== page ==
The syslog-daemon and his marriage with different services

We used syslog-ng as our syslog-daemon and tried to build a configuration which did exactly the same as the common syslog-daemon in our Linux distribution. This means that all the messages must be appended on specific files within the /var/log/ directory. Additional messages like the passwords were not logged on our honeypot. One of the great things of syslog-ng is that it is so easy to mirror messages and send them to remote destinations where another syslog is listening. This remote syslog instance wrote all the messages to a mySQL database which was really handy to analyze afterwards. Due to this even those messages that weren’t stored locally were written to the database.

If you have more time I suggest that you do a few changes to the syslog-ng daemon and try to hard-code his configuration within the source. Of course one could think of adding a covered channel to send log messages to the network. Our simple solution can easily be discovered with netstat. As we had limited resources during the semester and only a few weeks to prepare our honeypot we did not modify the source of syslog-ng, but it is still worth thinking about those issues when running a honeypot. Another weak point of this setup was the lack of signatures as fake messages were possible without any possibility for us to recognize them. But as I said this project was no scientific long-term stuff but a place to earn first experiences with honeypots and the topics related to them.

We were surprised by the problems some services had to log to syslog. For example mySQL was able to do that, but there weren’t many abilities to configure the amount or quality of the logging. If you’re interested about this topic we can suggest an discussion on to tame our Apache2. On the other hand services like proftpd were easy to integrate and even had the possibility to log to a mySQL database parallel. By using accounts with restricted rights like INSERT only the possibilities for attackers were limited. We also had a very, very restricted access to our log-server which were only accessible from the honeypots within our network and of course only on two ports. And even those ports were monitored closely so that no invalid packet like one without SYN flag could only pass if there was an established connection from the sender.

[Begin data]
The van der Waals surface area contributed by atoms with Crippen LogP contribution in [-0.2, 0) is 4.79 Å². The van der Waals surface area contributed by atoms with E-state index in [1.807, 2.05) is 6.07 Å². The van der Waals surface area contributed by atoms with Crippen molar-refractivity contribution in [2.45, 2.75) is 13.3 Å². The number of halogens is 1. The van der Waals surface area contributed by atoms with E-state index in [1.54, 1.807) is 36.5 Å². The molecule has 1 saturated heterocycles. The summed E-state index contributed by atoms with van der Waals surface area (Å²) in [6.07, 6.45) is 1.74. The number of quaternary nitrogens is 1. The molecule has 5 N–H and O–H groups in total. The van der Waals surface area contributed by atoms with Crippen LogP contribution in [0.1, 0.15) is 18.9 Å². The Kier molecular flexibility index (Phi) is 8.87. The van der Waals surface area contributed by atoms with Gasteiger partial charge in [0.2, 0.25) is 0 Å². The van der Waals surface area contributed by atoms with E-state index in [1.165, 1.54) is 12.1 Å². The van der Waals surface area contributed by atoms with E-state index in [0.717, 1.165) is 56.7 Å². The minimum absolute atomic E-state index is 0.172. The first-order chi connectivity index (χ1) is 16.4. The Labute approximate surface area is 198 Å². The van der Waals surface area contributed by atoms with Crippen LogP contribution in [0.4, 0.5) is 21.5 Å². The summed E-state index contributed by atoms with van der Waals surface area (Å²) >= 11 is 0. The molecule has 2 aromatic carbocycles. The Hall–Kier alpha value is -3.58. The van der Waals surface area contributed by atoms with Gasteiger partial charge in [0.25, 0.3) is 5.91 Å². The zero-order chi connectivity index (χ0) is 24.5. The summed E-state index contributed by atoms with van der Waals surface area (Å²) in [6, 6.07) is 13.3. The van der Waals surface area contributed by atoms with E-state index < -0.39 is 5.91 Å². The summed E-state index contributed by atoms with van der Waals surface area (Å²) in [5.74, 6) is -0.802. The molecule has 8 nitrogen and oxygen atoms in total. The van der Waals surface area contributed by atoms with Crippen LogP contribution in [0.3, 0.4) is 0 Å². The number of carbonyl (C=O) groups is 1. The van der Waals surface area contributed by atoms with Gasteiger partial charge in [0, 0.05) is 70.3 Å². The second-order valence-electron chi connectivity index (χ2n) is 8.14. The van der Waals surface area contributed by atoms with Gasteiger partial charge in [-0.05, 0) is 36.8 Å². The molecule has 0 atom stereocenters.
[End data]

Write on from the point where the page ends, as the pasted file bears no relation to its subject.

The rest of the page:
Of course the only to really make sure that those services are logging correctly would have been to hard-code the configurations within the source and to check if they were modified by using hash values and check them regularly. We did a lighter version of this as we calculated the hashes of the configuration files and the binaries and compared them with our hashes we made before the honeypot was connected to the internet. And we must admit that this stuff worked out quite well and we were able to detect modifications very efficient.

Bash up the bash - a quick & dirty solution

Okay, this topic will be very basic but even the more sophisticated guys with rootkits on our machines did not recognize this. So it is worth to talk about it, even if it is too simple to really call it an observation technique. Science Bash version 4 the shell supports logging to syslog natively and this also may the best solution and if this is hardcoded an attacker has to use his own Bash or replace your one. But if you do not have the time or simply want to determine how clever your attacker is you can try adding stuff like this:

“a bash trap”
function bashthebash
   declare COMMAND
   COMMAND=$(fc -ln -0)
   logger -p -t bash -i -- "${USER}:${COMMAND}"
trap bashthebash DEBUG

Add this code fragment to your local profile or for global usage to /etc/profiles and watch the log getting filled. As I said it is too easy and simple to recognize as none of the guys we saw had a look into bash configuration outside of their home directory. A smarter attacker would have found out quite easily but maybe we only saw the dumber ones…

There is a lot more stuff to tell, so I spited the articles and will talk about our underlying level of observation techniques in the next blog entry. Don’t worry - It will also discuss a more detailed, harder to detect and more secure observation method of the shell.

posted in: Linux, bash-trap, honeypot, security, university